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The Delaware Senate passed legislation banning “high capacity” magazines last week, forcing residents to sell such devices to law enforcement or risk prosecution.
The magazine legislation and another gun control bill requiring a license to purchase a handgun passed without any Republican support through the Democrat-controlled chamber on Thursday. The bills will now move to the Democrat-controlled House and, if passed, to Gov. John Carney’s desk.
Earlier in the week, Democratic leaders in the Senate suggested they planned to force the bills through without GOP support if necessary in the interest of public safety.
“The urgency for public safety laws that will protect Delawareans from the threat of gun violence gripping our communities must be carefully balanced with our duty to provide fair public notice of measures being considered by our chamber,” Senate President Pro Tempore David Sokola and Majority Whip Elizabeth Lockman said in the statement.
“These policies are not new and, put simply, Delawareans have waited too long for us to act on them,” Sokola and Lockman said, noting that previous attempts to enact such measures have failed. “Too many lives are at risk to justify any further delay in their consideration before the full Senate.”
Senate Bill 6, which bans “high capacity” magazines, classifies a high capacity magazine as any that holds more than 17 rounds of ammunition. The bill creates a $15,000 fund to purchase such magazines from their owners. The owners must either sell their magazines to law enforcement or risk criminal prosecution once the law is enacted.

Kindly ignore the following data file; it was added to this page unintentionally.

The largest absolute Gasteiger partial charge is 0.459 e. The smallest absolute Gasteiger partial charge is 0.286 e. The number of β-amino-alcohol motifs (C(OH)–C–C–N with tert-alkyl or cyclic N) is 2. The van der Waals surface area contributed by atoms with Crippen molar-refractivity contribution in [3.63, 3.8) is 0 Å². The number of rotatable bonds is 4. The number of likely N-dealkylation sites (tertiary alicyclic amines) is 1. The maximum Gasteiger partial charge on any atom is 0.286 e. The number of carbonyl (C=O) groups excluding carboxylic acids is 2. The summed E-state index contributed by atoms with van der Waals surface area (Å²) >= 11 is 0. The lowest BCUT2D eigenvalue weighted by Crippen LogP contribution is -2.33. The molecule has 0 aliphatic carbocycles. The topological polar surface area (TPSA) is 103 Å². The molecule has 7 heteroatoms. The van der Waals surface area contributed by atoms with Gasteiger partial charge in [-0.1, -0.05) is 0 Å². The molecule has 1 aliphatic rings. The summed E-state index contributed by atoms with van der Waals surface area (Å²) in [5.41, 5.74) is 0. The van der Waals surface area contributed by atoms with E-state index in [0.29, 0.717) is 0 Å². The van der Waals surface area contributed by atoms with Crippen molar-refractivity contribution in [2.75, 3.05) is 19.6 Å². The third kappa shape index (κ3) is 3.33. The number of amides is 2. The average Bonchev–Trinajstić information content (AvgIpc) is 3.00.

Democrats argue the law would cut down on the carnage of any potential future mass shootings. Critics said the law would just prevent law-abiding gun owners from purchasing such magazines while criminals would buy theirs illegally. Republican State Sen. Dave Lawson said that Delaware residents had a Constitutional right to ignore the magazine ban if it’s enacted.
“I think people have had enough like I’ve said, and there’s, well it’s a protection in the Constitution that we don’t have to abide by any law that isn’t constitutional — and these are not constitutional, there’s no way they are,” Lawson said, according to Delaware Public Media.
Senate Bill 3, the second gun control bill, would force Delaware residents to go through a safety course and receive a permit before being allowed to buy a handgun. As the Newark Post reports:
The permit bill requires a person wanting to buy a handgun to complete an approved training course within five years of applying for the state permit. After completing a training course, a person would have to submit a permit application to the state Department of Safety and Homeland Security. The department would have 30 days to fingerprint applicants, confirm that they are legally permitted to own a handgun, and issue a “qualified purchaser card.” The card would be valid for 180 days.